Maire MacEntee Interview: Conversations with History; Institute of International Studies, UC Berkeley

An Irish Voice of Poetry: Conversation with Maire MacEntee, poet; 4/4/00 by Harry Kreisler
Photo by Jane Scherr

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Being a Poet

Why poetry? How did you come to be a poet?

You've got to think your way back into Europe, and indeed, America, and the intelligentsia in the twentieth century: everyone could write verse. My father had written very good poetry in his youth. My uncle was a very, very distinguished poet. And we lived for a great part of every year in the Irish-speaking area where everyone could write -- not poetry, but verse. And did. I mean, we went to school there, and one of the pastimes of the children constantly was writing satires on the master, which of course one had to be very careful that the master didn't hear, because the master was very ready with his hand in those days. But it made life very exciting.

What does it take to be a poet?

I suppose genes. I would imagine genes and, of course in my case, a climate in which poetry was regarded as normal. No particular importance was attached to it, it was as young ladies learned to play the piano even if they were never going to be very competent. People were able to write verse, and did in those days.

Is it hard work, or is it primarily inspiration?

Entirely, in my case, inspiration; but one of my regrets now, in my old age, is that I didn't in fact cultivate a gift which I think is very real, but I just never cultivated it. I never cultivated it because I'm, by nature, rather lazy. My almost unique knowledge of Irish from both the spoken background and the academic background; I am very sorry now that I didn't in fact set my mind to writing prose in Irish, which I can also do but didn't.

When you write poetry, you write it in your native tongue and I'm hearing you say that it was natural that you would do that.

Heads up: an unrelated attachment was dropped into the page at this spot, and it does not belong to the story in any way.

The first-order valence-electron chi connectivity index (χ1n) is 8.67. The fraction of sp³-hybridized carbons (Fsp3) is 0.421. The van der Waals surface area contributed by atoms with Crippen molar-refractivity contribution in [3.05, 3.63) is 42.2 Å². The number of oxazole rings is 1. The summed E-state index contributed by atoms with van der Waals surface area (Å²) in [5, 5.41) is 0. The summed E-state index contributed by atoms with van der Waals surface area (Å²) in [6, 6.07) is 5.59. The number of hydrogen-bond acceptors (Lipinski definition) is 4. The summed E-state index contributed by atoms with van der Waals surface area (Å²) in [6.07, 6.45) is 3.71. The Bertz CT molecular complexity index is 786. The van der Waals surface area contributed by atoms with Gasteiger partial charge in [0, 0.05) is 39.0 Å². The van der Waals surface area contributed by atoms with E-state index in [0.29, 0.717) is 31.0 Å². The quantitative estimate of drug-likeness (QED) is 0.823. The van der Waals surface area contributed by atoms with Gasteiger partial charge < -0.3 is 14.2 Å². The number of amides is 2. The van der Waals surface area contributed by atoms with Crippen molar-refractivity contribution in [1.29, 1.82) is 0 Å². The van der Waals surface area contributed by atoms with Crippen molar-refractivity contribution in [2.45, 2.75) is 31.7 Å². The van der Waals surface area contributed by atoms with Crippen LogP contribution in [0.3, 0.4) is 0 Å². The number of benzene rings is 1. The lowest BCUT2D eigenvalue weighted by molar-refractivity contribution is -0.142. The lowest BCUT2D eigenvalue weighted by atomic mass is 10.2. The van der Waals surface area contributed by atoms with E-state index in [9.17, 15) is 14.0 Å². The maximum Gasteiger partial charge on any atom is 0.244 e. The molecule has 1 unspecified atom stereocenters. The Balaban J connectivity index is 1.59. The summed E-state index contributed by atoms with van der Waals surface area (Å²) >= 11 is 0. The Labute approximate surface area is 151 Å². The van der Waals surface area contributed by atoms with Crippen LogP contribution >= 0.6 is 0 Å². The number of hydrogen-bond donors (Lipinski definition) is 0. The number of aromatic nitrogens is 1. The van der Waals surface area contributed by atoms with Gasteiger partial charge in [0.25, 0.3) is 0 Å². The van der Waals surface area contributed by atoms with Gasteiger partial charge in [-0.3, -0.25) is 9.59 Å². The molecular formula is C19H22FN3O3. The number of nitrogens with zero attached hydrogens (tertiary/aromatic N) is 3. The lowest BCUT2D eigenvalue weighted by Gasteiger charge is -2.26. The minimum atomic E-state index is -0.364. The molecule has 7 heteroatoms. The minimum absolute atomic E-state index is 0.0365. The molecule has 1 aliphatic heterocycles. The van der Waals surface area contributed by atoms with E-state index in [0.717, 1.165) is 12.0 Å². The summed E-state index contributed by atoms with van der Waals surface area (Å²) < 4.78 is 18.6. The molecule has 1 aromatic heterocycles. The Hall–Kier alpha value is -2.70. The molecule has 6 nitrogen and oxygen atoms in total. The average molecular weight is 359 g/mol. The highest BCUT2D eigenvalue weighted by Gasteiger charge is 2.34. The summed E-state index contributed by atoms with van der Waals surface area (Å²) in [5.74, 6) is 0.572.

Yes. Everyone did in the parish where I grew up, in West Kerry. Everyone -- my uncle's housekeeper, her daughter who grew up with us, we were all able to do it. It wasn't poetry but it was verse. It was like limericks, that kind of writing, and mostly satirical.

What are the themes that you pursue as a poet? Are there common themes are in your writing?

I, myself, would say that the common theme is refusal. It's rather odd: my early poetry, which was written by a young woman who was really too young to know very much about love, is all love poetry. And it is now being taught to classes of young women who are also too young to know anything about love, with the odd consequence that most of them think I'm dead. I must be dead if I'm on the syllabus.

I see. Were you able to write this poetry about love because you were younger and you were naïve?

Yes, absolutely. I mean they're dramatic lyrics, they grow out of abortive love affairs of my own. But they're never spoken. "I" is not me. They are dramatic lyrics.

Now you say, looking at your whole career, your main theme is refusal. Explain that for us.

Well, I actually almost did when I said abortive love affairs. I would go to the very edge and pull out, and the lyric would result from the pulling out. And that has happened to me all my life. In most of my poetry you can see that drawing back, bringing the poem right up to the crisis and pulling back. Elegantly, of course.

And the crisis is what? Being unable to deal with the situation?

I think being very self centered, being unable to make the next step.

Commitment?

Yes, I think so. Being very afraid of commitment.

Next page: A Poem: Shoah

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